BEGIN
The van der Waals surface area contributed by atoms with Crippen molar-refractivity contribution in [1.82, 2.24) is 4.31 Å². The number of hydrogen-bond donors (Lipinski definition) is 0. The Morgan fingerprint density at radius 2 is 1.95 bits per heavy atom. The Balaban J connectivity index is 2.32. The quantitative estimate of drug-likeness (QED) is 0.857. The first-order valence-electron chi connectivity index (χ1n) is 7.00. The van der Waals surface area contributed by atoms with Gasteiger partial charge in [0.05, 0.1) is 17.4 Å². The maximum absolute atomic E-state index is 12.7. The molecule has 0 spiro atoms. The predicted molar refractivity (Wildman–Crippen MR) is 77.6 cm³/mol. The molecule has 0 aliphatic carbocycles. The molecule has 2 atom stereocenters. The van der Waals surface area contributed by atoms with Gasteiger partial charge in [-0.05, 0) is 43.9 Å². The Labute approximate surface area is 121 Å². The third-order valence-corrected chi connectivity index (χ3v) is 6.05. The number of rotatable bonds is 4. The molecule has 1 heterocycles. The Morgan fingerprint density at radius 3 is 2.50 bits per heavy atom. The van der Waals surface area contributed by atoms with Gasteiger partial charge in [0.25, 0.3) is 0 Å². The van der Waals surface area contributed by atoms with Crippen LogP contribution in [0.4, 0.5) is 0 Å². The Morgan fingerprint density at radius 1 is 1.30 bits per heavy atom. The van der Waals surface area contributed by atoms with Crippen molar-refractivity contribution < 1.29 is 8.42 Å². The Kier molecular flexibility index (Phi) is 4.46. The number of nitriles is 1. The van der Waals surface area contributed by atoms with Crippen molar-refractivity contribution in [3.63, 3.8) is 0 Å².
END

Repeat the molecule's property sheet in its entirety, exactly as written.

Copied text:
The van der Waals surface area contributed by atoms with Crippen molar-refractivity contribution in [1.82, 2.24) is 4.31 Å². The number of hydrogen-bond donors (Lipinski definition) is 0. The Morgan fingerprint density at radius 2 is 1.95 bits per heavy atom. The Balaban J connectivity index is 2.32. The quantitative estimate of drug-likeness (QED) is 0.857. The first-order valence-electron chi connectivity index (χ1n) is 7.00. The van der Waals surface area contributed by atoms with Gasteiger partial charge in [0.05, 0.1) is 17.4 Å². The maximum absolute atomic E-state index is 12.7. The molecule has 0 spiro atoms. The predicted molar refractivity (Wildman–Crippen MR) is 77.6 cm³/mol. The molecule has 0 aliphatic carbocycles. The molecule has 2 atom stereocenters. The van der Waals surface area contributed by atoms with Gasteiger partial charge in [-0.05, 0) is 43.9 Å². The Labute approximate surface area is 121 Å². The third-order valence-corrected chi connectivity index (χ3v) is 6.05. The number of rotatable bonds is 4. The molecule has 1 heterocycles. The Morgan fingerprint density at radius 3 is 2.50 bits per heavy atom. The van der Waals surface area contributed by atoms with Gasteiger partial charge in [0.25, 0.3) is 0 Å². The van der Waals surface area contributed by atoms with Crippen LogP contribution in [0.4, 0.5) is 0 Å². The Morgan fingerprint density at radius 1 is 1.30 bits per heavy atom. The van der Waals surface area contributed by atoms with Crippen molar-refractivity contribution < 1.29 is 8.42 Å². The Kier molecular flexibility index (Phi) is 4.46. The number of nitriles is 1. The van der Waals surface area contributed by atoms with Crippen molar-refractivity contribution in [3.63, 3.8) is 0 Å².